I’m feeling a tug on my undergrad roots today with the passing of Adrienne Rich (1929-2012). I remember hearing her when I was in college and being so fired up to take on the world. It can be kind of tricky to promote the feminist movement out here in the ‘burbs, but I’m doing my best to live up to the call. When I read her work as a student and then heard her speak, I had no idea I’d become a runner, much less an evangelist for women’s sport, but I was going over some of her work this morning, and I found this, which sent some serious chills through me.
Responsibility to yourself means that you don’t fall for shallow and easy solutions–predigested books and ideas…marrying early as an escape from real decisions, getting pregnant as an evasion of already existing problems. It means that you refuse to sell your talents and aspirations short…and this, in turn, means resisting the forces in society which say that women should be nice, play safe, have low professional expectations, drown in love and forget about work, live through others, and stay in the places assigned to us. It means that we insist on a life of meaningful work, insist that work be as meaningful as love and friendship in our lives. It means, therefore, the courage to be “different”…The difference between a life lived actively, and a life of passive drifting and dispersal of energies, is an immense difference. Once we begin to feel committed to our lives, responsible to ourselves, we can never again be satisfied with the old, passive way. [emphasis added]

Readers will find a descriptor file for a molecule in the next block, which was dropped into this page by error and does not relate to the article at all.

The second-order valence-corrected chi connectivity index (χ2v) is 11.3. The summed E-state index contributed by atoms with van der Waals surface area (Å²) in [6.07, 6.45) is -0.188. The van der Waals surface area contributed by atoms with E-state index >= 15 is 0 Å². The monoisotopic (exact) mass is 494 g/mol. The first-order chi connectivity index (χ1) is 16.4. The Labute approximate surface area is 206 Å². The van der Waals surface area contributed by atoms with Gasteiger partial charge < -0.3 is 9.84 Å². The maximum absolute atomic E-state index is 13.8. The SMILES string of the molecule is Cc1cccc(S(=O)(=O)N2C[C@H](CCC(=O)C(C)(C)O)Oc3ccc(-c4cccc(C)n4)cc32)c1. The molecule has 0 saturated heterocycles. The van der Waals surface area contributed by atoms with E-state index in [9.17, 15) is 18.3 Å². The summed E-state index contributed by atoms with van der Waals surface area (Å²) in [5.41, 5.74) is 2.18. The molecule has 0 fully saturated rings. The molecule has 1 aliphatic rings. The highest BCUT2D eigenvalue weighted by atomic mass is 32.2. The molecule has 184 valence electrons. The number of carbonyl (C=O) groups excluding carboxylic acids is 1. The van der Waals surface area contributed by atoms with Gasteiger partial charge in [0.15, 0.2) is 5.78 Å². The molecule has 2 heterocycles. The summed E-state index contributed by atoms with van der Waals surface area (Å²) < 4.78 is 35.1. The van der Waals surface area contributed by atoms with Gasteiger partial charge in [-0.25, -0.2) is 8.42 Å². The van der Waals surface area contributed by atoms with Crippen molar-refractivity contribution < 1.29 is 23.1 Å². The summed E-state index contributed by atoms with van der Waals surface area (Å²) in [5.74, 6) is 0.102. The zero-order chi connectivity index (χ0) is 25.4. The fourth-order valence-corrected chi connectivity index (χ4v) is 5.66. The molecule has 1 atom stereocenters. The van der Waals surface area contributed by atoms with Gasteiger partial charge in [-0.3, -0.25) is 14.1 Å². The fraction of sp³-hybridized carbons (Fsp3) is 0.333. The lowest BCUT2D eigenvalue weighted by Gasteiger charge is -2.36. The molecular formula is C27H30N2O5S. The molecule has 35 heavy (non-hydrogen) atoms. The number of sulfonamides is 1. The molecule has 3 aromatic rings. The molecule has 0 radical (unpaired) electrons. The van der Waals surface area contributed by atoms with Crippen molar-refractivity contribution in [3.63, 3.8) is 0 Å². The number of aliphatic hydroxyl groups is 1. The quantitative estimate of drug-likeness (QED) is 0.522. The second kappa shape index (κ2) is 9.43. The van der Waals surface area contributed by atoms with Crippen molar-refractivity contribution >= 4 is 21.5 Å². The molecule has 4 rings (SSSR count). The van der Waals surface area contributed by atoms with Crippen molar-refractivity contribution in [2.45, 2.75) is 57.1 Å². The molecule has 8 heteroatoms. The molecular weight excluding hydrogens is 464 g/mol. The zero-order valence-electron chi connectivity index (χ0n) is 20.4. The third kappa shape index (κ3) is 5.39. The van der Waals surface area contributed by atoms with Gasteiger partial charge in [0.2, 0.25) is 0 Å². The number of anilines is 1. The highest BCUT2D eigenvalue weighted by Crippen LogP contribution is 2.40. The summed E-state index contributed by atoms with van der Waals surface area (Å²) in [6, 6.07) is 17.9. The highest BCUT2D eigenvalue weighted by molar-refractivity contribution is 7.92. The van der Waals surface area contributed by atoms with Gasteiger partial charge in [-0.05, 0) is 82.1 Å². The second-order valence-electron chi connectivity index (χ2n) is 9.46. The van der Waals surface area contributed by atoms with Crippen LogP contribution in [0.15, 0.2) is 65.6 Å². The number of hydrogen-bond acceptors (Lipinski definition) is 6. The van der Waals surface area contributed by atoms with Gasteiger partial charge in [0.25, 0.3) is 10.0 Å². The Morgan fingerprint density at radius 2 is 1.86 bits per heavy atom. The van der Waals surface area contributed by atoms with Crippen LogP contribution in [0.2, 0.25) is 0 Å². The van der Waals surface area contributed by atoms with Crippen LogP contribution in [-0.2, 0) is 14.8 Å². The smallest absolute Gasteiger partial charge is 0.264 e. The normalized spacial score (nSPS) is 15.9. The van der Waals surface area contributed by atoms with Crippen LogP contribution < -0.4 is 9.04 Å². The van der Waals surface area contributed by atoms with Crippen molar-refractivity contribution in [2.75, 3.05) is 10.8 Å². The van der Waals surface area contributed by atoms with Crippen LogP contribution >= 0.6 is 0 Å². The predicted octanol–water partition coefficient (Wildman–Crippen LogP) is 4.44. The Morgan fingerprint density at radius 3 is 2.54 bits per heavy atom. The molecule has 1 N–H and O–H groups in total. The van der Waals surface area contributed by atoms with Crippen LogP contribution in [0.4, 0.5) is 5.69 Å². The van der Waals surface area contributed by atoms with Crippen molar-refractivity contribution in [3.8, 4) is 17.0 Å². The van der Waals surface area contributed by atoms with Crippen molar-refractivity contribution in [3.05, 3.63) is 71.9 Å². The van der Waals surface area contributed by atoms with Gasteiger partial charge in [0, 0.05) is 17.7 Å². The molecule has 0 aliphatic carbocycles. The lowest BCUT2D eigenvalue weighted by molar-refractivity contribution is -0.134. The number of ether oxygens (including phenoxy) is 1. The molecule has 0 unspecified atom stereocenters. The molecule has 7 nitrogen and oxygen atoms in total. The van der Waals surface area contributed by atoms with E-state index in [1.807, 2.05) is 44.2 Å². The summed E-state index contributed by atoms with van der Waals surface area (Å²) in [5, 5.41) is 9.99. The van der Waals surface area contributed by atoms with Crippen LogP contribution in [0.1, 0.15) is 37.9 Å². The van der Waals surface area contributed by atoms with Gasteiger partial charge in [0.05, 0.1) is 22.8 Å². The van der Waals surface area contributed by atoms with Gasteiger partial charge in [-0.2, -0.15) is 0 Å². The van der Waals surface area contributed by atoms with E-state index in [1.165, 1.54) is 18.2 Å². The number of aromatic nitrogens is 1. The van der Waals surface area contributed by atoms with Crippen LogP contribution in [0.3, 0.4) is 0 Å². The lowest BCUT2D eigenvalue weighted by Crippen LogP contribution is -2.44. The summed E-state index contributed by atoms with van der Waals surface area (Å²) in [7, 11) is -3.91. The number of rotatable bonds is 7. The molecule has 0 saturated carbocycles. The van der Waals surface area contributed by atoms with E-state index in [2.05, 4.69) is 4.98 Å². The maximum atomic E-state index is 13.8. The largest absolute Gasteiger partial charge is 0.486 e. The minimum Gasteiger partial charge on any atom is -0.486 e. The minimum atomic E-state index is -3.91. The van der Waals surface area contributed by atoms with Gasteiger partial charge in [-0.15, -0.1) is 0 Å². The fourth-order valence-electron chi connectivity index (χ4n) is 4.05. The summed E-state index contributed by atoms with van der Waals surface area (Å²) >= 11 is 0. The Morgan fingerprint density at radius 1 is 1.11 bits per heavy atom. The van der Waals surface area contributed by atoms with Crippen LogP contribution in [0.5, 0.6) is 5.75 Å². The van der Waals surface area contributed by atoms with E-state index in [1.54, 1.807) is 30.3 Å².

Rich was a revolution, as hard core as feminism gets, and I don’t agree with everything she wrote, but I relish the physicality of what she believed, the acknowledgment that the body is a woman’s own territory to travel, not a map she reads that’s been drafted by someone else. I think that every day, though rarely in those abstract, cerebral terms. I think it in the pain of cranking out hard laps on the track and in the muscles that flex in my legs when I see myself in the mirror. I made that map.
My map has many landmarks, from childhood to childbirth. I was raised a ballet dancer. I became a distance runner. And I’m raising a boy so physical that I know he’s sketching his territory as assertively as I’ve written mine. I’ve written two articles in the past month or so that reflect this. Thanks to my editors Emilie and Allessia for their fine work with the text and photos of me in action.
I invite you to visit Sparrow Magazine’s third issue and my piece on taking perspective with a boy in motion.
And I have a post on the Lululemon blog today that offers ballet-inspired injury prevention exercises for runners.
The articles seem vastly different, but trust me, they’re not all that far apart. Both come from my map, my refusal to sell my aspirations short, whether they’re the drive to run strong, to design your own life, or to be an active, engaged mother. What are your maps, the ways you’ve written your body’s territory?